adl and iadl

Independence is something we attain early in life, some earlier than others. From that point on, we feel empowered, in control of our own destiny. But what happens when we are no longer able to maintain our independence? How can we tell when it’s time to ask for help or, in the case of a loved one, intervene on their behalf? Together, ADLs and IADLs represent the skills that older adults must be able to manage in order to live at home independently.

How to Start the Conversation: ADLs and IADLs

Even just starting the discussion can be daunting.

What level of assistance does Mom need? Where do I even begin with care planning? How can I be the one to tell a family member they no longer have the ability to perform a task they’ve done their whole life?

These are the skills that are learned during childhood. ADLs are important to note because many programs and services that assist seniors usually provide assistance based on how few of these a senior can perform on a daily basis.

In short, they are the basic activities necessary for survival and well-being.

Activities of Daily Living (ADLs)

adls and iadls

They include the following:

  • Eating: The ability to feed themselves, use utensils, cut up food, etc.
  • Toileting: The ability to get to the toilet ‘in time’, get on and off the toilet, cleanse self and arrange clothing afterward.
  • Dressing: The ability to select appropriate clothing, put the clothes on, manage buttons/clasps/zippers.
  • Bathing and Grooming: The ability to wash themselves, get in and out of shower/tub, comb hair, brush teeth, shave.
  • Mobility: The ability to move about in bed, move from bed to chair, to walk or propel self in wheelchair.

At Aware Senior Care, we discuss each task with clients and family to determine the level of assistance the person needs. Maintaining as much independence as possible is always a primary goal.

Examples of levels of assistance are:

  • Supervision: Someone present to make sure the person has everything they need to complete the task, monitor for safety, provide cues if needed. Example for bathing- the caregiver assures the water temperature in the shower is appropriate, the soap, shampoo and towels are all within reach for the client.
  • Limited Assistance: The person needs help for less than 50% of the task. Example for bathing: The client needs the caregiver to wash and dry their back and the client completes everything else.
  • Extensive Assistance: Client needs assistance for more than 50% of the task. Example for bathing: the client can wash/dry their face and hands, otherwise the caregiver bathes the client.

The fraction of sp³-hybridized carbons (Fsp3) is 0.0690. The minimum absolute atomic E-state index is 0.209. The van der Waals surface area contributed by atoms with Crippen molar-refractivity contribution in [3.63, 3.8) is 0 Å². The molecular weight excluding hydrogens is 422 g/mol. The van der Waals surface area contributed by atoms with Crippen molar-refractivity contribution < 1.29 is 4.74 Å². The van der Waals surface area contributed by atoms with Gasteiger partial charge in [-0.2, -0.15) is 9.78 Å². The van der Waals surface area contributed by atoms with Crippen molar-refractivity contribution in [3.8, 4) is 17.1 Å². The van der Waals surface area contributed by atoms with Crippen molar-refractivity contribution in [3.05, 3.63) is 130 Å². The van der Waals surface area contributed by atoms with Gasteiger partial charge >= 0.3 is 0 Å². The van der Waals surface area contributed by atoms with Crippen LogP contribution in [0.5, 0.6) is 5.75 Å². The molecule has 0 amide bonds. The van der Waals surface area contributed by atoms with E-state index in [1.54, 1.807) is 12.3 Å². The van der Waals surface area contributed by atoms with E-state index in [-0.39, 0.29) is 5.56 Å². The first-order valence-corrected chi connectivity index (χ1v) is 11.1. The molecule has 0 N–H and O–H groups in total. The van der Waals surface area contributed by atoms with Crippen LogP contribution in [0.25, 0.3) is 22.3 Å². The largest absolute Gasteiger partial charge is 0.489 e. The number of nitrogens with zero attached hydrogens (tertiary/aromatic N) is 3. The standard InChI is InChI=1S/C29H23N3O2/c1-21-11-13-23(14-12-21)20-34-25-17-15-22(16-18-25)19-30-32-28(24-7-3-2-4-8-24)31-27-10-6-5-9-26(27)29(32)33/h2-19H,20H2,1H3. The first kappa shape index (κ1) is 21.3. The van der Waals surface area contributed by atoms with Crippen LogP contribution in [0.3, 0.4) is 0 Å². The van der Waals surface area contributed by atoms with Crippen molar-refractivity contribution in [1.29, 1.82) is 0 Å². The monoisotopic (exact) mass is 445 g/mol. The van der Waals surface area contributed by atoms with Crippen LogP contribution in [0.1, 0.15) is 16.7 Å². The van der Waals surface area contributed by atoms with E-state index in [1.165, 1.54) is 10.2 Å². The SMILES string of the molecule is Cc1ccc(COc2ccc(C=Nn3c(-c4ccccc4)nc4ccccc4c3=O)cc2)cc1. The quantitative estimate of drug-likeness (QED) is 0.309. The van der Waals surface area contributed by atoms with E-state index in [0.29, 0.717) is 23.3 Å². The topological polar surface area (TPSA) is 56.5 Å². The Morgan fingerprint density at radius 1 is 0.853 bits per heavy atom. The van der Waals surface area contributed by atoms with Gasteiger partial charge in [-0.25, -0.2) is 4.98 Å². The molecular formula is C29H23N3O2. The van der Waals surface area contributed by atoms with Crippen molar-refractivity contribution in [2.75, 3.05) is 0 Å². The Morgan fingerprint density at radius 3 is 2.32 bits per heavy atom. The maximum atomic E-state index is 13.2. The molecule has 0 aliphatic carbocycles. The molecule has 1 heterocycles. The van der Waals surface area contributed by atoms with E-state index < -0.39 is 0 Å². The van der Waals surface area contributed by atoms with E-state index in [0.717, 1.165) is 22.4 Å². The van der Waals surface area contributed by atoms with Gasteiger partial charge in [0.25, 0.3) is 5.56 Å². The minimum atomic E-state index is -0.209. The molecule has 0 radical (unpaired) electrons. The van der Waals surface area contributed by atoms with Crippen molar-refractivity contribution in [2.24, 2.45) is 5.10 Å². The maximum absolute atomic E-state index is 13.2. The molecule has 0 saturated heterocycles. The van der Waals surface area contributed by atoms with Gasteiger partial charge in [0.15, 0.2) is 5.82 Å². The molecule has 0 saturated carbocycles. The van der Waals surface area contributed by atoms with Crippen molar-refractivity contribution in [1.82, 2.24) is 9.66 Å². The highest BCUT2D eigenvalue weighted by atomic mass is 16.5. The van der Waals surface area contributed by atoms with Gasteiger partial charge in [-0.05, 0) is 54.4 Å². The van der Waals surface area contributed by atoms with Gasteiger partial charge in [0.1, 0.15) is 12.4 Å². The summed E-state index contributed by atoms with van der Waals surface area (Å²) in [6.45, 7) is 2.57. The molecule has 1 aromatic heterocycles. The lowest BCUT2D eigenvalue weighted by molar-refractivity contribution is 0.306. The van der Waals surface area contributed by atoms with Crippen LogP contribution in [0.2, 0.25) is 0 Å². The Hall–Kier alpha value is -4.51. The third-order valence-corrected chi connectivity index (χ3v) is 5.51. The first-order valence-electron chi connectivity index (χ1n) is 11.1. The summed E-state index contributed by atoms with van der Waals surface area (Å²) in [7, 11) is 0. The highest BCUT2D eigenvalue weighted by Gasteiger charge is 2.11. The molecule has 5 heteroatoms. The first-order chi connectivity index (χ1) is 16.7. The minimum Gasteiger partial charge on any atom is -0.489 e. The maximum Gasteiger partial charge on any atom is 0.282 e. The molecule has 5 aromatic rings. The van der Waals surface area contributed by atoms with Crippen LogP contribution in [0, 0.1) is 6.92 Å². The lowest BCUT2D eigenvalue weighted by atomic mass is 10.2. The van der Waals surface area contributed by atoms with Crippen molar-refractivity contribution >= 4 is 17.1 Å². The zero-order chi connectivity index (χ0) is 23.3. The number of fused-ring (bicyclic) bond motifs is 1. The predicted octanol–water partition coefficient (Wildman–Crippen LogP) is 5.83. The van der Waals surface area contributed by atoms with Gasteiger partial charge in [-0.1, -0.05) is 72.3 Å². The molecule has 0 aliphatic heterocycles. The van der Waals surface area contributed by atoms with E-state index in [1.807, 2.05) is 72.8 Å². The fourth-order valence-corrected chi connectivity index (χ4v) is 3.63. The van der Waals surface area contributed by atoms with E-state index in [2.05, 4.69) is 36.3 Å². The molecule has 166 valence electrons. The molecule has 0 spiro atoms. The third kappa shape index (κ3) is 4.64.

We find that adding a small amount of support can keep a person safe and living independently.

Instrumental Activities of Daily Living (IADLs)

IADLs are the complex skills needed to successfully live independently. These skills are usually learned during the teenage years and refined in adulthood. One who can perform their IADLs without assistance are a part of their community and can manage their own living space. These may be more difficult to define. Asking questions may help determine if there may be a problem.
  • Managing finances: Are there unpaid bills? Bounced checks? Messages from creditors?
  • Handling transportation: Have there been traffic accidents, including fender benders? Are you uncomfortable as a passenger in their car? Have they stopped driving at all?
  • Shopping: Are they continually missing essential household items or do they have large amounts of the same item?
  • Meal Preparation: Have they stopped making meals? Are they making poor decisions in what they eat on a consistent basis? Is there spoiled food in the refrigerator or cabinets?
  • Using the telephone: Do they answer the phone when you call? Do phone messages go unanswered?
  • Managing medications: Are they taking too many or too few of their prescribed medicines? Are they unsure what to take or why they are taking it?
  • Housework and basic home maintenance: Is the home so cluttered you are concerned they may fall? Has the furniture been dusted and floors vacuumed or mopped? Are there dirty dishes? Are there safety issues due to lack of maintenance, such as burned-out lightbulbs, or shaky hand railings?

What ADLs vs IADLs Can Teach Us

Difficulty managing IADLs is particularly common in early Alzheimer’s and other dementias. Assessing IADLs and ADLs can help guide a diagnostic evaluation, as well as determine what kind of assistance an older person may need on a day-to-day basis. For example, failing to perform ADLs due to pain may signal a need for an appointment with the physician and medical intervention.
Generally speaking, ADLs and IADLs determine how well a person is functioning. Family members and/or caregivers can anticipate needs in order to make the senior’s daily routine as unencumbered as possible.
We hope you found this resource helpful. We recommend using the Home Care Self-Assessment tool if you are concerned about a loved one and want to know specifically what care they might need.